Hello everybody! Firstly, I apologise for staying such a long time away from the WordPress community – I was having a particularly intensive period at school what with school projects and exams, and also other stuff had happened that had taken up a huge proportion of my time and energy. Now its technically my ‘summer’ holidays but I am not going to really be less busy – I only have 2 weeks of rest before getting up and going again ^^
Secondly, I know I haven’t really been around and commenting and reading my followers’ blogposts that much, but I really hope to turn that around soon 🙂
Without further ado, I present to you — Ookiku Furikabutte (a.k.a. Big Windup!)
I don’t actually know what’s with the spate of sports anime reviews that I have been doing on my blog when in reality, most of the anime I watch aren’t sports related. But I reckon that these anime really deserve more attention by virtue of them being the essence of what makes the subject matter of Japanese animation so special – which other media genre has had so many instances of spinning touching narrations of friendship, teamwork, effort, tension and competition, replete with attention grabbing visuals, animation and a fast-paced plot that keeps you on the edge of your seat? However, we should note that not every sports anime delivers what I had just described to you in a gift box nicely wrapped, promising to bring you wonders when opened. Though they adopt largely the same structure and utilise the same elements in storytelling, each sports anime still has some unique characteristics that make it stand out from the rest.
Ookiku Furikabutte tells the story of Mihashi, a pitcher with extremely low self-confidence, who enters Nishiura high school and joins its newly formed baseball team. Being ostracised and certainly bullied in his middle school, Mihashi’s sense of self-worth is at a literal rock bottom (if you think Onoda from Yowamushi Pedal is already bad, Mihashi is at least two times that) that it makes him almost pitiable even at the very start. However, his unique way of pitching, though unappreciated and even booed at in his previous school, catches the eye of Abe, a catcher who realises the multifarious ways it could be used to the team’s advantage. Together they form a battery and the anime depicts their struggles as they overcome the vast differences between themselves to work towards a common goal – winning the matches they are thrown into.
The story is told in a slice-of-life fashion, depicting the struggles of the newly formed baseball team as they go through training. Though there are only two matches throughout the 22 episode series, Mihashi and Abe’s pasts are confronted through the two and it is actually during those long and arduous matches where we see character development. Other supporting characters also really shine in the games, and we get less of a sense that they are, for example, Teammate A and B, or simply the batter at 1st base, the outfielder etc. which was a source of confusion at the start of the anime, not helped by the fact that character designs are mainly differentiated by their hair which is entirely covered by their baseball caps during games.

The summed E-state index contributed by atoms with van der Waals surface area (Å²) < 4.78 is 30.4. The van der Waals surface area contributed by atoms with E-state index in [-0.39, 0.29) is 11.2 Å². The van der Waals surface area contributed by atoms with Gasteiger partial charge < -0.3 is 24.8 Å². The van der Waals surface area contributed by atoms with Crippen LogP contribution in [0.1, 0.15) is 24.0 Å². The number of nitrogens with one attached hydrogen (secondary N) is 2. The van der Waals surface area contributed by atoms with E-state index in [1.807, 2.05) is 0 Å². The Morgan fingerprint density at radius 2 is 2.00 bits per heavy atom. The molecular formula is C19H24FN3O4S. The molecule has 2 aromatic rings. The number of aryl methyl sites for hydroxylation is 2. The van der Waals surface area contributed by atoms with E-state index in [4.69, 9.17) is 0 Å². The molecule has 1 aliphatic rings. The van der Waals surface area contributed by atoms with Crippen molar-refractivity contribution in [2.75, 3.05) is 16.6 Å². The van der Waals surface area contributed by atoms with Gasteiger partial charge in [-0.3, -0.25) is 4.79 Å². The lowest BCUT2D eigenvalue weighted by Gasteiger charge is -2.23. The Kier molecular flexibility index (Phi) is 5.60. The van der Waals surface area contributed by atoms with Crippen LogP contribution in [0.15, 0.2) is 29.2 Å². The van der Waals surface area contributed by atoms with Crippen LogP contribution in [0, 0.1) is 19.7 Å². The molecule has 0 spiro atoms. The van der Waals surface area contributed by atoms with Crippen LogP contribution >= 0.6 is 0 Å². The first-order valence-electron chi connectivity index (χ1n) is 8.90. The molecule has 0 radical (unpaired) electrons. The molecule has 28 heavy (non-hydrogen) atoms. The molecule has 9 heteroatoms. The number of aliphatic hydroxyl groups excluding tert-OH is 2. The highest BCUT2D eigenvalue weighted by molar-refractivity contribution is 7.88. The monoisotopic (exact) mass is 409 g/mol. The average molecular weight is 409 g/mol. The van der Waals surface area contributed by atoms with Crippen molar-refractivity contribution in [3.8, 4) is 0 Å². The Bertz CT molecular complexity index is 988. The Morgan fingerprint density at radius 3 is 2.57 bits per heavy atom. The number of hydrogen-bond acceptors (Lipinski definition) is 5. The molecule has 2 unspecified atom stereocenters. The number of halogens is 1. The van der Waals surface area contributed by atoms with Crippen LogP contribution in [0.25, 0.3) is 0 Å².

This is a relatively unknown anime, even within its own niche genre. None of the characters have specific characteristics that make them stand out such that they would feature in crossovers, or are mentioned by people, or even brought up in Youtube video reviews. Of most special mention is actually Mihashi, whom you’d either really want to hit your head against the wall for such wimpiness, or you would really sympathise with him as sentient, fallible fellow human beings who’s prone to the occasional self-demeaning attitude. But other than that, his adorableness really captures the hearts of fujoshis/fudanshis as he is easily the main character that blushes the most in any anime I have seen (except maybe those with the explicit shounen-ai/yaoi tags). Having said that though, it doesn’t come across as overtly pandering to yaoi fans, because we are able to see it as something inherent in that self-defeatist attitude of his. Abe’s more assertive attitude shapes Mihashi up due to him being the first to truly recognise Mihashi’s way of pitching, and their chemistry both on the battlefield and off presents a good angle for exposition.
OF admittedly focuses a lot on baseball strategy. Up till now, I don’t claim to really know anything about baseball even after watching the anime, pausing, rewatching certain episodes to get what is going on, doing basic research, watching Youtube Baseball 101 videos. Even after all that, I am only familiar with the extremely basic rules. Though Abe, the narrating strategist here (together with their coach), explains the reasons why they are using certain strategies, there are just too many to catch and too many terms for a complete beginner such that it can get tiring too watch if, like me, you are a total noob when it comes to baseball.
In essence, though this is not probably as highly recommended as Yowamushi Pedal or Haikyuu!!, I daresay this would be an enriching experience for those more familiar with baseball because of the highly complex strategies. Nevertheless if you are a total beginner, it is still possible to enjoy it as there is some explanation given to familiarise yourself with how the game works. Do note though that this is a mainly sports centric anime and can turn out to be very technical, so its not recommended for those looking for high entertainment value.
Feel free to leave your thoughts below as to whether you’d be inclined to give this a go, or even if just to comment about whether you’ve watched it or not 🙂
*All images belong to their respective owners and do not belong to me.*